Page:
CEO Jamie Lerner On Quantum’s NVMe, Edge Computing Focus
Joseph F. Kovar
‘Putting Quantum into a cubby as a tape business is probably a pretty dated view of the company. It’s something that we sell. But we have object storage, file storage. We have ruggedized edge storage. We have cloud storage. We have data management software,’ Quantum President and CEO Jamie Lerner tells CRN.
Quantum was among several multibillion-dollar international companies that took the federal Payroll Protection Program loan from the U.S. government near the start of the pandemic. Did Quantum return that money?
We kept it. I think that controversy that you’re referring to was a pretty wide brush that was used to paint any company other than very small businesses as somehow doing something inappropriate. So we actually stood in front of the House subcommittee. We walked through everything that we did to qualify and show that we qualified exactly to the rules as defined, [and] how we used the money exactly according to the rules. And the government came back to us and really gave us a clean bill of health, and saw no wrongdoing. And not only that, we also fit all the qualifications for forgiveness. So, we went in open-minded. Today, if you think we’ve done something wrong, tell us. We showed an open book of what we’ve done. And today everyone feels we were in full compliance and did everything appropriately. So I think it’s pretty wide brush was used. But when they looked at our individual case, everyone felt we did the right thing.
So what did Quantum use the PPP loan for?
One hundred percent for payroll.
How does your head count look now compared to before the pandemic started?
There’s always people coming and going. But it’s pretty much pretty similar to before COVID.
Quantum traditionally has been known best known for its tape business, and every once in a while someone says tape is dead, even though it isn't. How is Quantum's tape business? Could we see the end of tape some day?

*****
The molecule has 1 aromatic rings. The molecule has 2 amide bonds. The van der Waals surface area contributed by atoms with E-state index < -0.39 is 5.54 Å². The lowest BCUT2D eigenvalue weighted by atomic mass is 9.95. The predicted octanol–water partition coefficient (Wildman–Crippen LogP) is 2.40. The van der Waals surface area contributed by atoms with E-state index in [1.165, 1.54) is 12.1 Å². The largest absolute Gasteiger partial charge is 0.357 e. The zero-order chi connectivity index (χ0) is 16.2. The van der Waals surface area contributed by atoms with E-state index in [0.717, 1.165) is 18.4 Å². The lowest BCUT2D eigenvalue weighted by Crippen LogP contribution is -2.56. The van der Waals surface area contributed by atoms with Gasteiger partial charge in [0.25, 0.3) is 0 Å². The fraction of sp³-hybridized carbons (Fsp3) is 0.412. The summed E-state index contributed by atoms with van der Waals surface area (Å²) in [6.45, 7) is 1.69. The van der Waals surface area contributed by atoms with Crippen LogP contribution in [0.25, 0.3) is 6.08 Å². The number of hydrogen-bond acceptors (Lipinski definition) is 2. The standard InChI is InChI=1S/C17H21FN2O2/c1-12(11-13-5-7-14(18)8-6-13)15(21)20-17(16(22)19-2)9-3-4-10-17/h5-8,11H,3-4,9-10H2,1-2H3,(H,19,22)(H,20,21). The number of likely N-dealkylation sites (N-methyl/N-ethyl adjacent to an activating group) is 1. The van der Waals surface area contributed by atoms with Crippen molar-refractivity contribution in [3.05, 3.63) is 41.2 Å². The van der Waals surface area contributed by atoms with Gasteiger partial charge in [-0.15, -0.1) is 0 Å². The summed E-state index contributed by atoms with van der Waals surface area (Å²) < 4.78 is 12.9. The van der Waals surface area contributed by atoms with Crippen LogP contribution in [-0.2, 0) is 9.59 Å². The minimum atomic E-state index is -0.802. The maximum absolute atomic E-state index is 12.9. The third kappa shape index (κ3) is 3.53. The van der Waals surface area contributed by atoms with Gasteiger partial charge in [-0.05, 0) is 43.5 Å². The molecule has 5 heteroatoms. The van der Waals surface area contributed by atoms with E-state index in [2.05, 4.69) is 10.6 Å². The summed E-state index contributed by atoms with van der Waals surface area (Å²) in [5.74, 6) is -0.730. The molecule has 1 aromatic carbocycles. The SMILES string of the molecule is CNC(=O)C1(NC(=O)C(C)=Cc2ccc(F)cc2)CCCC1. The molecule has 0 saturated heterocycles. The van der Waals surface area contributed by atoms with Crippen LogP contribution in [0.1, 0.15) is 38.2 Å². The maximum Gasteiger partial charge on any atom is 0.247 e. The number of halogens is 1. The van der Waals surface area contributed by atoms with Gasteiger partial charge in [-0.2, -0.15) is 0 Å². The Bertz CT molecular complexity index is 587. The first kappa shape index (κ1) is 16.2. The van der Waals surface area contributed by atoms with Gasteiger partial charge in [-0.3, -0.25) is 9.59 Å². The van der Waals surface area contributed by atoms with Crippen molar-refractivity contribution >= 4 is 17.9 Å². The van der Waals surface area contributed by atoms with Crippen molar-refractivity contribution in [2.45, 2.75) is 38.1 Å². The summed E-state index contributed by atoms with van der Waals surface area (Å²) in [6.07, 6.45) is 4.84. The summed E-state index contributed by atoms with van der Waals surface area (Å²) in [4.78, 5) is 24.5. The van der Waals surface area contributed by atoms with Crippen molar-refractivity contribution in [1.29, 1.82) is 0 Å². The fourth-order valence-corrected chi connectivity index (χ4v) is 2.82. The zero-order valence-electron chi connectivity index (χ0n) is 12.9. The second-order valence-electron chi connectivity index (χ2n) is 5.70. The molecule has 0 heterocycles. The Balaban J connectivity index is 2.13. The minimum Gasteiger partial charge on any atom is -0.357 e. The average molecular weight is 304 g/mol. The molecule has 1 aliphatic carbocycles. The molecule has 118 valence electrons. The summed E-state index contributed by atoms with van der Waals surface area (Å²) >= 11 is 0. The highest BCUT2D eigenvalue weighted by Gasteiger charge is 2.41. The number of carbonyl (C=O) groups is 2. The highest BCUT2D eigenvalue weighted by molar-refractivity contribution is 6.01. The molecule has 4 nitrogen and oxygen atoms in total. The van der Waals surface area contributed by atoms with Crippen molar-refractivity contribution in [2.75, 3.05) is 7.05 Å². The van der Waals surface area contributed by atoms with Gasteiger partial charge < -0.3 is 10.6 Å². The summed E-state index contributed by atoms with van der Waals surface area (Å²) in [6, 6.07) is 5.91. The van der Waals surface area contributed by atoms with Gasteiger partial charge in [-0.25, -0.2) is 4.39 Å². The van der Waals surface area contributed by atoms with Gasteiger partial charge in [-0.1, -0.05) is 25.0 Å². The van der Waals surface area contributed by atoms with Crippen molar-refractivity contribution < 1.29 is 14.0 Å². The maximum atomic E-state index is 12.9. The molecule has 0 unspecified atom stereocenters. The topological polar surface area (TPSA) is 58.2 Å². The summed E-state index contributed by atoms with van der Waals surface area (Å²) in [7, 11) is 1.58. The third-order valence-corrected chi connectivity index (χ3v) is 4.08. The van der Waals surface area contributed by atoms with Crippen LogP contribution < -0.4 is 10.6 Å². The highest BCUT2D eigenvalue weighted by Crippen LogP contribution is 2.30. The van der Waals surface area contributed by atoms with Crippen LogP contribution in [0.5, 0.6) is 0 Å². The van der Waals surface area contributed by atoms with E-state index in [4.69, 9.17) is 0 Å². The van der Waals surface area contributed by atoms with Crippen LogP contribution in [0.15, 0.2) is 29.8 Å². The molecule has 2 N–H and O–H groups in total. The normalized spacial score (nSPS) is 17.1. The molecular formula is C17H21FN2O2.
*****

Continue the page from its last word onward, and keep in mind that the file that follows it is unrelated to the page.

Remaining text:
I’ll answer that in two ways. First, I think putting Quantum into a cubby as a tape business is probably a pretty dated view of the company. It’s something that we sell. But we have object storage, file storage. We have ruggedized edge storage. We have cloud storage. We have data management software. So I think one of the things that’s really important for me and as we transform the company is to really get out of this cubby we’ve been put in that we’re a tape vendor. It’s really one product line among many of the things that we do.
And I would say going forward that backup is not really going to be the primary use of tape. Tape has turned out to be, as really researched by the world’s biggest cloud companies who are probably leading the world in data center innovation, they discovered if you’re wrestling with a 100-year data preservation issue and you need to store data safely and cost-effectively for many decades, tape is the most viable way to do that. This is driven by the simple fact that no one has been able to invent a better way to store data than with cellophane with some chemical sprayed on it. You know, hard disks are so much mechanicals and silicon. NVMe is all silicon. And tape is just cellophane. And it’s just extraordinarily inexpensive and can last, when well curated. Getting a decent tape to last 20 years or longer is actually quite common. And so the archiving use cases of tape are growing while backup is, I would say, flat to down.